DOWN SYNDROME FETUS

What tests are there for Down’s syndrome?

There are screening tests that can assess your chance of having a baby with Down’s syndrome. These are:

  • Blood test plus nuchal translucency ultrasound scan
  • Quadruple blood test

There are also diagnostic tests that will give you a definite diagnosis of Down’s syndrome and sometimes, other abnormalities. These are:

  • Chorionic villus sampling (CVS)
  • Amniocentesis

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Screening tests during pregnancy

Screening for Down syndrome is offered as a routine part of prenatal care. Although screening tests aren’t perfect, they can help you make decisions about more-specific diagnostic tests and the course of the pregnancy.

Various screening tests can help identify whether you have a high risk of carrying a baby with Down syndrome, but they can’t identify whether your baby has Down syndrome. Screening tests include the first trimester combined test, the integrated screening test and the cell-free fetal DNA analysis.

The first trimester combined test

The first trimester combined test, which is done in two steps, includes:

    • Blood test

- This blood test measures the levels of pregnancy-associated plasma protein-A (PAPP-A) and the pregnancy hormone known as human chorionic gonadotropin (HCG). Abnormal levels of PAPP-A and HCG may indicate a problem with the baby.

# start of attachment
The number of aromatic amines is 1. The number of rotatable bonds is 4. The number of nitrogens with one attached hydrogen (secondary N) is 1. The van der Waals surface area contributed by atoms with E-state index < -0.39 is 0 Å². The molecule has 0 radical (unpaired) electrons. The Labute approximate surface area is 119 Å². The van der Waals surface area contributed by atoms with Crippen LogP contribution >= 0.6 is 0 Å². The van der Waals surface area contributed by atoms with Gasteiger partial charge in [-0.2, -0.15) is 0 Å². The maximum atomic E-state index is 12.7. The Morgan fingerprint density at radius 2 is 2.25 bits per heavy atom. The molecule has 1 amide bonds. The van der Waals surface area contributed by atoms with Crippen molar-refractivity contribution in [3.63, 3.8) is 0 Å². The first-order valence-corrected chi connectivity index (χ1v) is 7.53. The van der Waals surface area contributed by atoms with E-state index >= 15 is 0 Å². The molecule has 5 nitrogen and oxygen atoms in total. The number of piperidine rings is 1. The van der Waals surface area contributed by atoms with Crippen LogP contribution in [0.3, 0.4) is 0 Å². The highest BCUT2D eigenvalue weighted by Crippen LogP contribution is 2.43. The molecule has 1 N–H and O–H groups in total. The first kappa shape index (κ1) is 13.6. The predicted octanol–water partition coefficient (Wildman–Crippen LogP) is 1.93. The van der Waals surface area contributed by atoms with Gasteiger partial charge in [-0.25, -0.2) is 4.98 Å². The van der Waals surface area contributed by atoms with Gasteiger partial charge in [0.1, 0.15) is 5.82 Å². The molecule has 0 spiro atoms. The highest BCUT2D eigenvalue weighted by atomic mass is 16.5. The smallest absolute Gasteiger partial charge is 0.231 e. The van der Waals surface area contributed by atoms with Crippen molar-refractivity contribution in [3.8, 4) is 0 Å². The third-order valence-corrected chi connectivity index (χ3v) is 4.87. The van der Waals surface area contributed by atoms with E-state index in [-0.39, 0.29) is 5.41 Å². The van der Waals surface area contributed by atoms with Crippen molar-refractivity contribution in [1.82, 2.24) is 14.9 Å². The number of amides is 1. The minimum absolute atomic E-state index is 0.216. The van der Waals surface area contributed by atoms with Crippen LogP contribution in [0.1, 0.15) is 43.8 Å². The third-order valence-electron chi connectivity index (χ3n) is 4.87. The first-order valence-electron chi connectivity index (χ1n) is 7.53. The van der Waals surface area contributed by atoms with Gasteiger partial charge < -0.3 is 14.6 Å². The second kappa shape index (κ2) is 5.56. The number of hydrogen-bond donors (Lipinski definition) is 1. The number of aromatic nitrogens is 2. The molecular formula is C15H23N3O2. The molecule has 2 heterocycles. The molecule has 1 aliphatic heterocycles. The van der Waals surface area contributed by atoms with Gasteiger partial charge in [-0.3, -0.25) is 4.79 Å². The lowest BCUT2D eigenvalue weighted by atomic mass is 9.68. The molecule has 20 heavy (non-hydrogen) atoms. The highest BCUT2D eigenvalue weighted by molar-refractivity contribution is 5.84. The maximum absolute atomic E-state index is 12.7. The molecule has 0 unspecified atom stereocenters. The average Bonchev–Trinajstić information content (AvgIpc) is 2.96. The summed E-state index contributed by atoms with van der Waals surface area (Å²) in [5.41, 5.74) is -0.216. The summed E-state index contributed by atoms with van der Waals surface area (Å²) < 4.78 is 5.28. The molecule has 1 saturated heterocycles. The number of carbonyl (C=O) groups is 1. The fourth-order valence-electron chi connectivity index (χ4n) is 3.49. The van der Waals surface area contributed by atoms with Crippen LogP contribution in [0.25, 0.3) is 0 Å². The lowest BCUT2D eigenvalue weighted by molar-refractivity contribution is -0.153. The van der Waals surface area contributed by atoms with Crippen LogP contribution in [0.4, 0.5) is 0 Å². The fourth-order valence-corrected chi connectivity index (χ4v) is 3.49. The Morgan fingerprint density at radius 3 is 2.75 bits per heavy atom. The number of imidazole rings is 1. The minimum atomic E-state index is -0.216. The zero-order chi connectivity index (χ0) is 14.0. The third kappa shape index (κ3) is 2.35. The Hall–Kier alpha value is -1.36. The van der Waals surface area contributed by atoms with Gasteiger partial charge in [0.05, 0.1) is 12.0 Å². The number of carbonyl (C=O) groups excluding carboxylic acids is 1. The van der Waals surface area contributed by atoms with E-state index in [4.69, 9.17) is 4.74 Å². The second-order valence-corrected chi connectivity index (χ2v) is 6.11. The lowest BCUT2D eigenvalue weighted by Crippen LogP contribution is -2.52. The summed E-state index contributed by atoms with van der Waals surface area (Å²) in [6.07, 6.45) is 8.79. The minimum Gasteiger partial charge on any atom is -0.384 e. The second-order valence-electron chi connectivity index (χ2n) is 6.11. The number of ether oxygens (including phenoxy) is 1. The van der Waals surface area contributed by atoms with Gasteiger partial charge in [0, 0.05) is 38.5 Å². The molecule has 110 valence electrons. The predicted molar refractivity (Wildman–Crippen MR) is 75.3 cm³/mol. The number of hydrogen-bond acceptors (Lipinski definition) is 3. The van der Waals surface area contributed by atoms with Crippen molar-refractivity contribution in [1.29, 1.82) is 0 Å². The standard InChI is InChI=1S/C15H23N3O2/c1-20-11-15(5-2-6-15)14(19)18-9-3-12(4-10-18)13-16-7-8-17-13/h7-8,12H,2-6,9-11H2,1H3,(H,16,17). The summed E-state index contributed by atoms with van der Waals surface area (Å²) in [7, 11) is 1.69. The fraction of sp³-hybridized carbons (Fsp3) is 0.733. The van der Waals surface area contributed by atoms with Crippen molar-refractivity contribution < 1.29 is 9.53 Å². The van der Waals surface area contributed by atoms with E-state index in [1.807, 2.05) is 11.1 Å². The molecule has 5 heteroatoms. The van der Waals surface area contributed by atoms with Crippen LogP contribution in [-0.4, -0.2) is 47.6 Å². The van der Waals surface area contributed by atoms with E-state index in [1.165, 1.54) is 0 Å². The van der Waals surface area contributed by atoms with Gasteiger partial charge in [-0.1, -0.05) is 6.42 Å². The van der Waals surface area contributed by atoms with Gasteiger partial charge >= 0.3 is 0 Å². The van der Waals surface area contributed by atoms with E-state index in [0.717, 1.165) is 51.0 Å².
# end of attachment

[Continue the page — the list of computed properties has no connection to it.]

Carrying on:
• Ultrasound

- Ultrasound is used to measure a specific area on the back of your baby’s neck. This is known as a nuchal translucency screening test. When abnormalities are present, more fluid than usual tends to collect in this neck tissue.

Integrated screening test

The integrated screening test is done in two parts during the first and second trimester of pregnancy. The results are combined to estimate the risk that your baby has Down syndrome. This test can achieve the same level of detection as the first trimester combined test but with a lower false-positive rate, meaning that fewer women are incorrectly identified as carrying a baby with Down syndrome.

    • First trimester

- Part one includes a blood test to measure PAPP-A and an ultrasound to measure nuchal translucency.

    • Second trimester

- The quad screen measures your blood level of four pregnancy-associated substances: alpha fetoprotein, estriol, HCG and inhibin A.

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